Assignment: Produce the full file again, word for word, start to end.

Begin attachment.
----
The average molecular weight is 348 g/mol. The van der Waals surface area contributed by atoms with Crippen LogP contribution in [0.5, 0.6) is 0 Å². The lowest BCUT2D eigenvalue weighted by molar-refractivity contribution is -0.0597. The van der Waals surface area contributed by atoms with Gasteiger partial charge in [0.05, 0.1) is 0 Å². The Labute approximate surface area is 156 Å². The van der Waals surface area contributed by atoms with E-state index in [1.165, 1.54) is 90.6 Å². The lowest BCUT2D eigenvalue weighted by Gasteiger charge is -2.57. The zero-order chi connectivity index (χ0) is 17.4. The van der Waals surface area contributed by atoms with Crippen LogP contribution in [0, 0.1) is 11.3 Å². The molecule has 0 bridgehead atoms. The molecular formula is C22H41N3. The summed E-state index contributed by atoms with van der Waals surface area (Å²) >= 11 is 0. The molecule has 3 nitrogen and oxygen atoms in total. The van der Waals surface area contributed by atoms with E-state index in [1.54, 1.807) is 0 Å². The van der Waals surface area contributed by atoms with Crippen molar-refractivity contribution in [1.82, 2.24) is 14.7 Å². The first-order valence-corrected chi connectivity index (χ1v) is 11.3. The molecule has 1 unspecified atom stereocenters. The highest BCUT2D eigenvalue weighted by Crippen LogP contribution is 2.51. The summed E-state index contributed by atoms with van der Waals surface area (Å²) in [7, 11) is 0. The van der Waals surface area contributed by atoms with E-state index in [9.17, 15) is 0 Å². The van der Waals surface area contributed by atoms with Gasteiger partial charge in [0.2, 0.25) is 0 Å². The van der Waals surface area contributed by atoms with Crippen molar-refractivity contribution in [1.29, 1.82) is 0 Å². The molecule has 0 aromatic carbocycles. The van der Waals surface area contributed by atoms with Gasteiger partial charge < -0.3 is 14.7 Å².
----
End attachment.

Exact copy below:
The average molecular weight is 348 g/mol. The van der Waals surface area contributed by atoms with Crippen LogP contribution in [0.5, 0.6) is 0 Å². The lowest BCUT2D eigenvalue weighted by molar-refractivity contribution is -0.0597. The van der Waals surface area contributed by atoms with Gasteiger partial charge in [0.05, 0.1) is 0 Å². The Labute approximate surface area is 156 Å². The van der Waals surface area contributed by atoms with E-state index in [1.165, 1.54) is 90.6 Å². The lowest BCUT2D eigenvalue weighted by Gasteiger charge is -2.57. The zero-order chi connectivity index (χ0) is 17.4. The van der Waals surface area contributed by atoms with Crippen LogP contribution in [0, 0.1) is 11.3 Å². The molecule has 0 bridgehead atoms. The molecular formula is C22H41N3. The summed E-state index contributed by atoms with van der Waals surface area (Å²) >= 11 is 0. The molecule has 3 nitrogen and oxygen atoms in total. The van der Waals surface area contributed by atoms with E-state index in [1.54, 1.807) is 0 Å². The van der Waals surface area contributed by atoms with Crippen molar-refractivity contribution in [1.82, 2.24) is 14.7 Å². The first-order valence-corrected chi connectivity index (χ1v) is 11.3. The molecule has 1 unspecified atom stereocenters. The highest BCUT2D eigenvalue weighted by Crippen LogP contribution is 2.51. The summed E-state index contributed by atoms with van der Waals surface area (Å²) in [7, 11) is 0. The van der Waals surface area contributed by atoms with E-state index in [9.17, 15) is 0 Å². The van der Waals surface area contributed by atoms with Gasteiger partial charge in [0.2, 0.25) is 0 Å². The van der Waals surface area contributed by atoms with Crippen molar-refractivity contribution in [1.29, 1.82) is 0 Å². The molecule has 0 aromatic carbocycles. The van der Waals surface area contributed by atoms with Gasteiger partial charge < -0.3 is 14.7 Å².